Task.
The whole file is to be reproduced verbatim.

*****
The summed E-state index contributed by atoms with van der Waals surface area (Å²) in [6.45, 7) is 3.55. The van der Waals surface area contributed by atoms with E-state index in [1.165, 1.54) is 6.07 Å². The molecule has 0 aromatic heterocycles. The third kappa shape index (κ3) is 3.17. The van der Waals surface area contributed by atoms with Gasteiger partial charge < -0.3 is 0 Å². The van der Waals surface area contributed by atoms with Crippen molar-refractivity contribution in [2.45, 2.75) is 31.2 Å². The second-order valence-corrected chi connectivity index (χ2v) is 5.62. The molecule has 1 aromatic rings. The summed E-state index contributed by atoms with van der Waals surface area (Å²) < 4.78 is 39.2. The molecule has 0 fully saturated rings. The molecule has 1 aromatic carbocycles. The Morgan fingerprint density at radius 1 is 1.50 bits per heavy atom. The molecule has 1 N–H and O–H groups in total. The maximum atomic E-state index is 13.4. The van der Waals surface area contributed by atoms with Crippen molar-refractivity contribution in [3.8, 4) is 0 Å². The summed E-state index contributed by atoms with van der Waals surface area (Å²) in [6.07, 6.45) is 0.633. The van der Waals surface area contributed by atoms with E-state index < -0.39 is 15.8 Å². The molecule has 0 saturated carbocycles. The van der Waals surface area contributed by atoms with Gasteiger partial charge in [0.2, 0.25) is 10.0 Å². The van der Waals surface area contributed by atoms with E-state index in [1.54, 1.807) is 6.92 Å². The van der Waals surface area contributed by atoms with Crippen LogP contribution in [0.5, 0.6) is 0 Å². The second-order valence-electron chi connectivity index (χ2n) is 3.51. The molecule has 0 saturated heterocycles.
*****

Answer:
The summed E-state index contributed by atoms with van der Waals surface area (Å²) in [6.45, 7) is 3.55. The van der Waals surface area contributed by atoms with E-state index in [1.165, 1.54) is 6.07 Å². The molecule has 0 aromatic heterocycles. The third kappa shape index (κ3) is 3.17. The van der Waals surface area contributed by atoms with Gasteiger partial charge < -0.3 is 0 Å². The van der Waals surface area contributed by atoms with Crippen molar-refractivity contribution in [2.45, 2.75) is 31.2 Å². The second-order valence-corrected chi connectivity index (χ2v) is 5.62. The molecule has 1 aromatic rings. The summed E-state index contributed by atoms with van der Waals surface area (Å²) < 4.78 is 39.2. The molecule has 0 fully saturated rings. The molecule has 1 aromatic carbocycles. The Morgan fingerprint density at radius 1 is 1.50 bits per heavy atom. The molecule has 1 N–H and O–H groups in total. The maximum atomic E-state index is 13.4. The van der Waals surface area contributed by atoms with Crippen molar-refractivity contribution in [3.8, 4) is 0 Å². The summed E-state index contributed by atoms with van der Waals surface area (Å²) in [6.07, 6.45) is 0.633. The van der Waals surface area contributed by atoms with E-state index < -0.39 is 15.8 Å². The molecule has 0 saturated carbocycles. The van der Waals surface area contributed by atoms with Gasteiger partial charge in [0.2, 0.25) is 10.0 Å². The van der Waals surface area contributed by atoms with E-state index in [1.54, 1.807) is 6.92 Å². The van der Waals surface area contributed by atoms with Crippen LogP contribution in [0.5, 0.6) is 0 Å². The second-order valence-electron chi connectivity index (χ2n) is 3.51. The molecule has 0 saturated heterocycles.